In this sweltering heat, who can resist a scoop of ice-cream? Interestingly, the issue of whether serving a scoop of ice-cream would be a supply of services or goods or whether it would be a composite supply, was recently examined by the Authority of Advance Ruling (AAR), Maharashtra bench. Based on the facts of the case, the AAR agreed that even serving scoops of ice-cream did not contain any service element and was a supply of goods. It would attract GST at 18% and the applicant would be able to avail input tax credit (in simple terms it refers to credit that is available for taxes paid on its own purchases or expenditure). Arihant Enterprises, under a franchisee model, sold ice-creams in retail packs (party packs or tubs, typically of 500 grams) and also by way of ice-cream scoops. Sale of retail packs contributed 75% to the company’s turnover.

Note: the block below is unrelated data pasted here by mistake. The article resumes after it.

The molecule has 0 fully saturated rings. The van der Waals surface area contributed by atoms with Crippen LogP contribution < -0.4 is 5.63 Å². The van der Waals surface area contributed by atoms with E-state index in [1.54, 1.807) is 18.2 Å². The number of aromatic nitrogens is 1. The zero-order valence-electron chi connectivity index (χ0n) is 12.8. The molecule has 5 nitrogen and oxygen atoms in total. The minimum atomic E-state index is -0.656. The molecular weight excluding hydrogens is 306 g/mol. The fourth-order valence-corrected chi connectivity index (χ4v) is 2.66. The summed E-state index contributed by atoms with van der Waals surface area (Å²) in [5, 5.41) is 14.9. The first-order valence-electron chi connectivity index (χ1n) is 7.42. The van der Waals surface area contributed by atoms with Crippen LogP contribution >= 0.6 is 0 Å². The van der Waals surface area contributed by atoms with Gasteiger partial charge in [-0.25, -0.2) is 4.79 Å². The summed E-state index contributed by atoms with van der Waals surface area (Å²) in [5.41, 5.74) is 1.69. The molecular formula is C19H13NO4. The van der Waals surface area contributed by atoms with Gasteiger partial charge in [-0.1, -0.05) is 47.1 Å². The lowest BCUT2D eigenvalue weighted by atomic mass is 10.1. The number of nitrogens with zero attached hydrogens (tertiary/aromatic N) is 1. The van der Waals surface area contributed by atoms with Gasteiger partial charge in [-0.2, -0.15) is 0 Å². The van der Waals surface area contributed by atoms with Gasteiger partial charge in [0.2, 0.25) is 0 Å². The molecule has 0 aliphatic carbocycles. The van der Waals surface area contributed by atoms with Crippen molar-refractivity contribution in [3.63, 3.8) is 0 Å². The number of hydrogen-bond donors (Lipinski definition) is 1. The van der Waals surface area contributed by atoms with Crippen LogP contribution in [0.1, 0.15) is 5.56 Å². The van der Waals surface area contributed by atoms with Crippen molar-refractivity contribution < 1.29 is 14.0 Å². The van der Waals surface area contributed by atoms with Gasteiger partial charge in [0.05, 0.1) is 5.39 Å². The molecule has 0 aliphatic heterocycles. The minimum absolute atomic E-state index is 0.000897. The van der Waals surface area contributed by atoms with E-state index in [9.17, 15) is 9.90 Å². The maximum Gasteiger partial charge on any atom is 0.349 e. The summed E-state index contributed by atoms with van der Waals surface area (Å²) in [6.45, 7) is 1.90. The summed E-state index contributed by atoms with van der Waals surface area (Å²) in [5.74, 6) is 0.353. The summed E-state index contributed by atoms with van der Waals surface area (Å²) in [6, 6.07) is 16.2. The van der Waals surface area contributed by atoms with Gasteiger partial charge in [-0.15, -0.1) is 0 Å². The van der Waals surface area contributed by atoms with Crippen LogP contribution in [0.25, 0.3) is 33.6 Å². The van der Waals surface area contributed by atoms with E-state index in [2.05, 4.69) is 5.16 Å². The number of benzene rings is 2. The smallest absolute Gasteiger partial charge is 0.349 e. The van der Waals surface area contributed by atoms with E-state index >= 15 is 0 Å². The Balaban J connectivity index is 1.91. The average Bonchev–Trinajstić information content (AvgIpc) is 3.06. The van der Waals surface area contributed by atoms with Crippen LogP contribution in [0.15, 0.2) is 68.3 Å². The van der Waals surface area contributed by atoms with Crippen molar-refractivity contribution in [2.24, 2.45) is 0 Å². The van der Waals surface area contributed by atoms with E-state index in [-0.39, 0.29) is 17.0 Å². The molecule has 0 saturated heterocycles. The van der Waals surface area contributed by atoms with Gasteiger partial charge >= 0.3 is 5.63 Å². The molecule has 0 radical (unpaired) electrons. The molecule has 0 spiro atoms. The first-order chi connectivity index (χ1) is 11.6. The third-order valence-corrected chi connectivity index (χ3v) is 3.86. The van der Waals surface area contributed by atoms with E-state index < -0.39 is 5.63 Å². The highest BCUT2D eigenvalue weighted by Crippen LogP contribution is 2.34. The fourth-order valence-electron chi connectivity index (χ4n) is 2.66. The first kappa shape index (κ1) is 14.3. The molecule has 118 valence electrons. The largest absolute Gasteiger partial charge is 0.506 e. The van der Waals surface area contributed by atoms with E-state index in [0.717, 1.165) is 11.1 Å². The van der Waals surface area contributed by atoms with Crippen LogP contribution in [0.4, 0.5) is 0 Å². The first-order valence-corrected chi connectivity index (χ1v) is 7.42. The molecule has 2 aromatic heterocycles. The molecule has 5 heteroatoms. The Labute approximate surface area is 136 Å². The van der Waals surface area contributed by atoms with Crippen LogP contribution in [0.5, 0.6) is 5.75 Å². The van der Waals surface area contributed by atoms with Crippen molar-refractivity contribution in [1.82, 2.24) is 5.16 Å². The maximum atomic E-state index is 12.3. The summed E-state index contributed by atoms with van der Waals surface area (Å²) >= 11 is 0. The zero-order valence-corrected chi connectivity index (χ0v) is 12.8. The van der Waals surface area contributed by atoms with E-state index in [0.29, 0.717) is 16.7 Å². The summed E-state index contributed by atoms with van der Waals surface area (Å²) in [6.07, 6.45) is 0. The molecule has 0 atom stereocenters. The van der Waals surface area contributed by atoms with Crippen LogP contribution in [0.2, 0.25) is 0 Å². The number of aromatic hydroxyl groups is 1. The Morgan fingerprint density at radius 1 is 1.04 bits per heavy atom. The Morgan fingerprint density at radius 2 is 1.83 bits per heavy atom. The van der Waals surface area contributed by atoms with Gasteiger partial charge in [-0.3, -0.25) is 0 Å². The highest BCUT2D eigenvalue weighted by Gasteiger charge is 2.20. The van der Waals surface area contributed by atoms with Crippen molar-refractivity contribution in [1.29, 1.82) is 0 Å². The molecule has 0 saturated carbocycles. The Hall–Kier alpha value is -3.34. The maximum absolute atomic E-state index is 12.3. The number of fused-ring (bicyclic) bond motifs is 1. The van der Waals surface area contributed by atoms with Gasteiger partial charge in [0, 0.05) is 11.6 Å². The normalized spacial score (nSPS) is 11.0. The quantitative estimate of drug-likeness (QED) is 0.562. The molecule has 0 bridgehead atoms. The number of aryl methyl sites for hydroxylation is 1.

The company explained that even when it served scoops of ice-cream, the only activity was transfer of goods (ice-cream) to a cone or a cup. The service element involved was minimal. Only some of its outlets provided a few seats, but this was to benefit senior citizens and mothers accompanied by toddlers. Customers were free to eat the scoops outside the outlets. On the other hand, a restaurant, canteen or eating joint, refers to an establishment where people meet to eat and drink at the same place. There is a larger element of service involved, it added. The AAR agreed that the company was a mere re-seller of ice-cream and was engaged in the supply of goods (ice-cream, whether by way of retail packs or scoops).